1857 - 1894 (36 years)
Has 13 ancestors but no descendants in this family tree.
||Heinrich Rudolf Hertz |
|Relationship||with Francis Fox|
||22 Feb 1857
||1 Jan 1894
||Bonn, NRh.-Wf., D
||This person is also Heinrich Hertz at Wikipedia |
||29 Dec 2004 |
- After attending a private Realschule, Heinrich prepared himself, by private study, for the Johanneum at which, after only a year, he passed his Abitur (GCE A-levels), the best in his class. He showed an early interest in the natural sciences, and a practical skill in building physics equipment. He was also an enthusiastic linguist, learning Arabic and Sanskrit. After years of study and travel in Frankfurt, Dresden, Munich and Berlin, with a stopover in Kiel, in 1880 he received his Ph.D. magna cum laude from the University of Berlin with a thesis on the electromagnetic induction in rotating spheres. In Berlin he studied under Kirschhoff and Hermann von Helmholz. He became professor of experimental physics at the Karlsruhe Polytechnic at the age of 28. He carried out extensive investigations into the connection between light and electricity. He was the first to prove experimentally that electricity had a wave form and that electric waves could be relected and broken. In 1883 he began his studies of the 1865 electromagnetic theory of James Clark Maxwell, and generated waves known as Hertz Waves in the laboratory and measured their length and velosity. He showed that the nature of their vibration and their suseptibility to reflection and refraction were the same as those of light and heat waves. By so doing he established beyond any doubt that light and heat are electromagnetic radiation. In 1889, Hertz was appointed professor of physics at the University of Bonn, where he continued his research on the discharge of electricity in rarefied gases.
A lecture to professional colleagues in the autumn of 1889 in Heidelberg can be seen as the "birth" of radio and sound film. He was also the discoverer of the photoelectric effect, and contributed to the elasticity theory. He died after a long illness. His early death prevented him from experiencing the practical results of his work. He is buried in the Jewish cemetery. His scientific papers were translated into English and published in three volumes:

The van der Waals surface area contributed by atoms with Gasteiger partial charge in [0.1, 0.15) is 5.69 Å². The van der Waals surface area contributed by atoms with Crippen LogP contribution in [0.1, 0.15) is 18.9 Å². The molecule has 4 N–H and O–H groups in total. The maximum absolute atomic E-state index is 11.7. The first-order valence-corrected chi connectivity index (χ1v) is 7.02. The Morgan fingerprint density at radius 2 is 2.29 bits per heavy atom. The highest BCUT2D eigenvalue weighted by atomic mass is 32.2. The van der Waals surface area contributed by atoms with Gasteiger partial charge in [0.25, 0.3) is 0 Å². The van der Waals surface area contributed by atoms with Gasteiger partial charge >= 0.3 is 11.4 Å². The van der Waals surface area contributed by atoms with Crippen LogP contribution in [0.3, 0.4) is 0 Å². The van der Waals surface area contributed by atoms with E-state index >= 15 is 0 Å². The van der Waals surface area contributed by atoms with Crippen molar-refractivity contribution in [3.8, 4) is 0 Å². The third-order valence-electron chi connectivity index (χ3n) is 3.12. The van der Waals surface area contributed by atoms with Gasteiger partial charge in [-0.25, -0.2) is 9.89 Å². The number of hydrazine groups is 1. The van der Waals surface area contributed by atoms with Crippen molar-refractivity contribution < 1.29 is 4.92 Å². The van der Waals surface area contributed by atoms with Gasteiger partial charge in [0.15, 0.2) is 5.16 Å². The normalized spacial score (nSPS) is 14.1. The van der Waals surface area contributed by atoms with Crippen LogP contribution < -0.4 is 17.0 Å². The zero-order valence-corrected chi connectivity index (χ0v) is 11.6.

Electric Waves (1893), Miscellaneous Papers (1896), and Principles of Mechanics (1899).
Gustav Ludwig Hertz born on 22.07.1887 in Hamburg was a nephew of Heinrich Hertz. He was the German physicist
who, with James Franck, received the Nobel Prize for Physics in 1925 for work that confirmed the theory that energy can be
absorbed by an atom only in definite amounts. He studied at the universities of Göttingen, Munich, and Berlin, and was
appointed an assistant in physics at the University of Berlin in 1913, where he began to work with Franck. Their experiments
showed that when an electron strikes an atom, it must possess a certain minimum energy in order to displace another electron
from the atom. This energy is called an ionization potential and varies for different elements. Their measurements showed that
the distinct wavelengths of light emitted by each element corresponds to the series of possible energy states for the atoms of
that element. This had been foreseen by Niels Bohr, who utilized the quantum theory to explain the nature of the atom.
In 1925 Gustav Hertz was appointed professor of physics at the University of Halle and in 1928 professor of physics at the
Technische Hochschule in Berlin. In 1932 he devised a method of separating the isotopes of neon.
Gustav Hertz was engaged in research in the Soviet Union from 1945 until 1954. He returned to East Germany in 1954 and
was professor of physics and director of the Physics Institute in Leipzig until 1961. He died in East Berlin on 30.10.1975.
In 1899, only five years after his death, Hamburg honoured Heinrich Hertz by naming a street in the district of Uhlenhorst
after him. He is also one of the eminent Hamburg citizens whose head appears in relief on a column in the entrance hall of the
Hamburg Rathaus (town hall). After the Second World War, Hamburg named the circa 270 metre TV Tower in
Rentzelstraße after him, Heinrich-Hertz-Turm. The tower and its adjoining buildings are situated on the site of the former
Emilie Wüstenfeld-Schule. A plaque, on the tower, approximately 20 metres above the ground, carries the inscription:
Heinrich Hertz dem Sohn der Stadt Hamburg.